Write how you want the dispute resolved. For example:

  1. For the insurer to immediately commence repairs on my car and handle any negotiations or court proceedings with the other driver;
  2. For me to enter into an affordable repayment arrangement, because I can not afford to pay the excess outright

Hints for lodging a dispute with AFCA

  • Keep the information in your dispute simple to start with as you can add further information later;
  • Keep a copy of your dispute form;
  • AFCA has different compensation caps applying to different types of complaints.  For most complaints AFCA can award a maximum of $500,000 for direct financial loss, and they cannot investigate complaints where losses exceed $1,000,000. Get advice if the value of your insurance claims exceeds $500,000;
  • AFCA also has limited capacity to provide other compensation. AFCA can award up to $5000 for consequential financial loss and $5000 for non–financial loss (i.e. an excessive amount of stress and inconvenience caused). You need to request this form of compensation, and supply any relevant evidence such as chronological or medical certificates.  AFCA does tend to be conservative with non-financial loss.
  • In a superannuation dispute AFCA has an unlimited compensation and monetary limit cap, but are limited in awarding consequential and non-financial loss.
  • Time limits do apply to lodging complaints in AFCA – get advice if you have any concerns.


  1. Initial review by AFCA

AFCA will initially try and resolve the dispute by mutual agreement. They may use alternatives such as conciliation conferences or negotiations between the parties, if appropriate.

You can continue to make settlement offers throughout the AFCA process.

  1. Investigation

If a dispute cannot be resolved by mutual agreement, AFCA will conduct a detailed investigation and may request additional information from either party to gain a holistic understanding of the problem.

It is up to you to provide sufficient evidence to establish your dispute.  For example:

  • If you disagree with the insurer’s expert reports or opinions (e.g. about how repairs should be carried out, or how damage occurred), you should consider obtaining your own comprehensive expert evidence to establish your case, and point out any flaws in the insurer’s evidence. AFCA can be heavily reliant on expert reports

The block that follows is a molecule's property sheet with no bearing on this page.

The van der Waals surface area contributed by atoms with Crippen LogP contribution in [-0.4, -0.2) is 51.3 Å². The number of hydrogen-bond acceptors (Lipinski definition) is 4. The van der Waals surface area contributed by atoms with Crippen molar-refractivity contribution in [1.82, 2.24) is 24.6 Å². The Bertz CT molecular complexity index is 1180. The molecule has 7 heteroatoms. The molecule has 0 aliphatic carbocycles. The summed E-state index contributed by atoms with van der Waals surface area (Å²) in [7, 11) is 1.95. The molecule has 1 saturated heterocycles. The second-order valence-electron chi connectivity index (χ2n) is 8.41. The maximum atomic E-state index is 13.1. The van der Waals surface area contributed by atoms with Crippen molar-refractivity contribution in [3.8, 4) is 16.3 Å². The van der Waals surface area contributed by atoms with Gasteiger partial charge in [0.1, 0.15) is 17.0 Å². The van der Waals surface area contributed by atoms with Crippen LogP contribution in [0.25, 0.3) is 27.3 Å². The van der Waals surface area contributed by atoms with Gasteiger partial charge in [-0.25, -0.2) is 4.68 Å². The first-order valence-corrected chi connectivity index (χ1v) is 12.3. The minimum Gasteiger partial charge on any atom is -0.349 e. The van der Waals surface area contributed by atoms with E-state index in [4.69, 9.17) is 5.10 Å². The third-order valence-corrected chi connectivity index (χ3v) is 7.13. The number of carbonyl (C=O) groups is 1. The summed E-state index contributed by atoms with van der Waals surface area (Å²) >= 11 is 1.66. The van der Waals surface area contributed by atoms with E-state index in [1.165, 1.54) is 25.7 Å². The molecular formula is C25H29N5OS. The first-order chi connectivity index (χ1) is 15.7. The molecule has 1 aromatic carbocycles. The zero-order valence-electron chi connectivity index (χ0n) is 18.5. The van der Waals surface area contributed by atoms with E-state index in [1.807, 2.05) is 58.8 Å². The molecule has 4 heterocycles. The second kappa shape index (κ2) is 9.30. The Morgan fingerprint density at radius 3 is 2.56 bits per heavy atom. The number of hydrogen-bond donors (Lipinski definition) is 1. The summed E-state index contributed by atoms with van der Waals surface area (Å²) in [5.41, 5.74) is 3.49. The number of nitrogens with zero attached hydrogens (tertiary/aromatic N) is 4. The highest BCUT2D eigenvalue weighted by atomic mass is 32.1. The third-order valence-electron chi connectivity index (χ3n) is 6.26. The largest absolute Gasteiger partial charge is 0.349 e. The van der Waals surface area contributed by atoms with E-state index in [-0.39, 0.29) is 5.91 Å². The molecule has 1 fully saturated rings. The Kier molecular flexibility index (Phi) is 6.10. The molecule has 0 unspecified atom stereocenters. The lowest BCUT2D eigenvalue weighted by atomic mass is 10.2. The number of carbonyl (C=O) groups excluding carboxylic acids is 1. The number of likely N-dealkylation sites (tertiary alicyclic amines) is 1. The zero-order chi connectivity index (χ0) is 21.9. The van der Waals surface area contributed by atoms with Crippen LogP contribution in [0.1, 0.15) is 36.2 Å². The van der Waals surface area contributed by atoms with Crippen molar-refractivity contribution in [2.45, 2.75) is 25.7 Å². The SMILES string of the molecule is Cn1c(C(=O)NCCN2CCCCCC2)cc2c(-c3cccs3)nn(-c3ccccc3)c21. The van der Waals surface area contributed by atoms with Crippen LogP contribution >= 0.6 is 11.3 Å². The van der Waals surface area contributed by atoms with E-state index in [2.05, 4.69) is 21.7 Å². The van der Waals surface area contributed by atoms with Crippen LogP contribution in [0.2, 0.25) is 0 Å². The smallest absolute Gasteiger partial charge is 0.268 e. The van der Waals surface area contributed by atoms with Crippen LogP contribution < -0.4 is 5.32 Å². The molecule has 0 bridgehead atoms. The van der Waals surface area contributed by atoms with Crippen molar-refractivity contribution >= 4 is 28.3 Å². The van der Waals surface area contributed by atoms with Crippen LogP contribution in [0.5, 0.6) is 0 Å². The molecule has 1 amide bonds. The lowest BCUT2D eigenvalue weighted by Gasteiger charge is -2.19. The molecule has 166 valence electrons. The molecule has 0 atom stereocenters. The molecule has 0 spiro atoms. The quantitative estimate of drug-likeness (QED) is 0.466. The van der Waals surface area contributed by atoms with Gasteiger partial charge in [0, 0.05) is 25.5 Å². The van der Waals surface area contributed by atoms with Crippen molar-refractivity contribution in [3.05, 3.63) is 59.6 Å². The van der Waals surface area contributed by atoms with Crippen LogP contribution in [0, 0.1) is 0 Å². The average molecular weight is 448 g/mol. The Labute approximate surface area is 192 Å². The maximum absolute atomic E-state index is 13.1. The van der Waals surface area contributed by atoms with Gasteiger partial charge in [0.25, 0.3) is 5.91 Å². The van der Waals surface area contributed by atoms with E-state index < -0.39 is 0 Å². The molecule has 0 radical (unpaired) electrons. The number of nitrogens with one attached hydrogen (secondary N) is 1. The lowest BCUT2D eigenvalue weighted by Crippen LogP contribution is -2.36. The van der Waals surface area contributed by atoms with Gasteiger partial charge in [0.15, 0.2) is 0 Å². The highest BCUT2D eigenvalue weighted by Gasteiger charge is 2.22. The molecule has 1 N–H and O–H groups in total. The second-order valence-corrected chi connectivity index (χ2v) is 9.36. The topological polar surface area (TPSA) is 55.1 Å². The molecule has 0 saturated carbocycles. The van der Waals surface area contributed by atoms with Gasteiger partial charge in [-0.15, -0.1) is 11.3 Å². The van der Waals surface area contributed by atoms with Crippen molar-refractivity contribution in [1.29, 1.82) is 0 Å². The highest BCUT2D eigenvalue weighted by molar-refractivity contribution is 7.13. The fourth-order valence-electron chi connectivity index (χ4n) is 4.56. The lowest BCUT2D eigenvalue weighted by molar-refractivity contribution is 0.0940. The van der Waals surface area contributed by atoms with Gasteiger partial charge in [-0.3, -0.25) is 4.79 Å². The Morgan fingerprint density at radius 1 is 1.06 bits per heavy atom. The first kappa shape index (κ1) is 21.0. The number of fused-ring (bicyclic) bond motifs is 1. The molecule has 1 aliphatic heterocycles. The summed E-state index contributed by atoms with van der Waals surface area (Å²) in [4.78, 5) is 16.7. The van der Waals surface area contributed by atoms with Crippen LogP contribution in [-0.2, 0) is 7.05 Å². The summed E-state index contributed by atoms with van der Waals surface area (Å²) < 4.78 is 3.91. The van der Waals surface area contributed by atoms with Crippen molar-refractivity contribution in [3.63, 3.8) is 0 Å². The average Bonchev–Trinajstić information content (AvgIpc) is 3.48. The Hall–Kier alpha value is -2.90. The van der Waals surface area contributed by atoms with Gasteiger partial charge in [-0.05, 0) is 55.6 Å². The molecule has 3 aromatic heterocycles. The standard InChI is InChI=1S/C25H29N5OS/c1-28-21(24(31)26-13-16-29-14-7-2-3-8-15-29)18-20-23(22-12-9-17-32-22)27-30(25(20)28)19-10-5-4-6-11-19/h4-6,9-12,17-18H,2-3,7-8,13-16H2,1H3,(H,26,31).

• If your dispute relies on your memory or word of mouth, you should consider preparing a statutory declaration from yourself and any other witnesses, in as much detail as possible and preferably in chronological form
  • If you are arguing about fault in a car accident and whether you should be liable for an excess, you should provide diagrams of how the accident happened, copies of relevant road rules, police reports, any CCTV footage etc.
  • The insurer may have evidence that could assist your claim. You can request the insurer provide copies of any relevant evidence – expert reports, policy documents, phone recordings/transcripts, interview transcripts, underwriting guidelines etc.

If you are not sure what evidence you need, get legal advice.

AFCA may prepare a recommendation giving the parties their assessment of the merits of the complaint, if it is likely to assist the parties to reach a resolution.  If both parties accept the recommendation, it becomes a binding agreement.  If any party rejects it, AFCA will accept further submissions and evidence before making a determination.

TIP: Always respond by the due date set with any information and documents requested by AFCA. If you need more time to get the information seek an extension from AFCA on time to respond.

  1. Determination

If the complaint remains unresolved, AFCA will issue a Determination. This is AFCA’s final decision, and cannot be appealed.

If AFCA finds in your favour and you choose to accept the determination, the insurance company will be bound by the decision. If you disagree with AFCA’s decision, you do not have to accept it and can take your matter to court (subject to any time limits). It is strongly advised that you get legal advice before doing so.


Tanya was involved in a car accident with Paul, and Paul acknowledges he is at fault. Tanya does not have insurance and Paul has insurance with BIG INSURER. Paul has lodged a claim with BIG INSURER, who assessed Tanya’s car and offered $1500 for the repairs. Tanya has had an independent smash repairer assess her car and they quoted $2700 for the repairs. Tanya and BIG INSURER cannot agree, so Tanya lodges with AFCA. Whilst in AFCA, Tanya and BIG INSURER are able to enter a negotiated settlement about the cost of repairs to Tanya’s car. Tanya accepts $2400 after she has obtained a second opinion.


See Fact sheet: Getting help for a list of additional resources.

Last Updated: July 2019.